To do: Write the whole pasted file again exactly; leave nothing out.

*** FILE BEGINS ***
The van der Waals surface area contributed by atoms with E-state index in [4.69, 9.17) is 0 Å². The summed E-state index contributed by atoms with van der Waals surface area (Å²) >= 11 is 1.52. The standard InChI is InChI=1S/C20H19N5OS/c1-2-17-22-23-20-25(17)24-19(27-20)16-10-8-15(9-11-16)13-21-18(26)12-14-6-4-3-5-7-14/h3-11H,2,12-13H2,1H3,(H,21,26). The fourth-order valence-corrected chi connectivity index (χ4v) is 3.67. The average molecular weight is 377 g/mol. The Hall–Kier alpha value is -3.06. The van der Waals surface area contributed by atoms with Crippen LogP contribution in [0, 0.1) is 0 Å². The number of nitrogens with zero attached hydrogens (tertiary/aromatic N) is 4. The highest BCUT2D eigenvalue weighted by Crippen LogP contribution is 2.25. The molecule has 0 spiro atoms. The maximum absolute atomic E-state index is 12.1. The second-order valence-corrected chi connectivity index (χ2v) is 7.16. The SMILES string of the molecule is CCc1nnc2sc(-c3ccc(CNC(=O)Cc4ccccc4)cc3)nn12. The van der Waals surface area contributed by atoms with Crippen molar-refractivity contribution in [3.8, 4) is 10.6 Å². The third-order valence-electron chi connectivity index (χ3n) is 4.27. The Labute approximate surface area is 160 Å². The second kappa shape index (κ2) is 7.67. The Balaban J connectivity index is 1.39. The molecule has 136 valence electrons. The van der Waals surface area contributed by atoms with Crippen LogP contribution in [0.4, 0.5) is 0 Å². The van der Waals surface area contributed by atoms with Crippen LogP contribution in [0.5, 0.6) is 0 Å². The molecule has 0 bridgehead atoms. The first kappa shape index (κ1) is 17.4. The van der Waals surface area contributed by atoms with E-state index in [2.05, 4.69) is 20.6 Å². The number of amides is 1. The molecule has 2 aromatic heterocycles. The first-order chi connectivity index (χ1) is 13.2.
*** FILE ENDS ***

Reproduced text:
The van der Waals surface area contributed by atoms with E-state index in [4.69, 9.17) is 0 Å². The summed E-state index contributed by atoms with van der Waals surface area (Å²) >= 11 is 1.52. The standard InChI is InChI=1S/C20H19N5OS/c1-2-17-22-23-20-25(17)24-19(27-20)16-10-8-15(9-11-16)13-21-18(26)12-14-6-4-3-5-7-14/h3-11H,2,12-13H2,1H3,(H,21,26). The fourth-order valence-corrected chi connectivity index (χ4v) is 3.67. The average molecular weight is 377 g/mol. The Hall–Kier alpha value is -3.06. The van der Waals surface area contributed by atoms with Crippen LogP contribution in [0, 0.1) is 0 Å². The number of nitrogens with zero attached hydrogens (tertiary/aromatic N) is 4. The highest BCUT2D eigenvalue weighted by Crippen LogP contribution is 2.25. The molecule has 0 spiro atoms. The maximum absolute atomic E-state index is 12.1. The second-order valence-corrected chi connectivity index (χ2v) is 7.16. The SMILES string of the molecule is CCc1nnc2sc(-c3ccc(CNC(=O)Cc4ccccc4)cc3)nn12. The van der Waals surface area contributed by atoms with Crippen molar-refractivity contribution in [3.8, 4) is 10.6 Å². The third-order valence-electron chi connectivity index (χ3n) is 4.27. The Labute approximate surface area is 160 Å². The second kappa shape index (κ2) is 7.67. The Balaban J connectivity index is 1.39. The molecule has 136 valence electrons. The van der Waals surface area contributed by atoms with Crippen LogP contribution in [0.4, 0.5) is 0 Å². The van der Waals surface area contributed by atoms with Crippen LogP contribution in [0.5, 0.6) is 0 Å². The molecule has 0 bridgehead atoms. The first kappa shape index (κ1) is 17.4. The van der Waals surface area contributed by atoms with E-state index in [2.05, 4.69) is 20.6 Å². The number of amides is 1. The molecule has 2 aromatic heterocycles. The first-order chi connectivity index (χ1) is 13.2.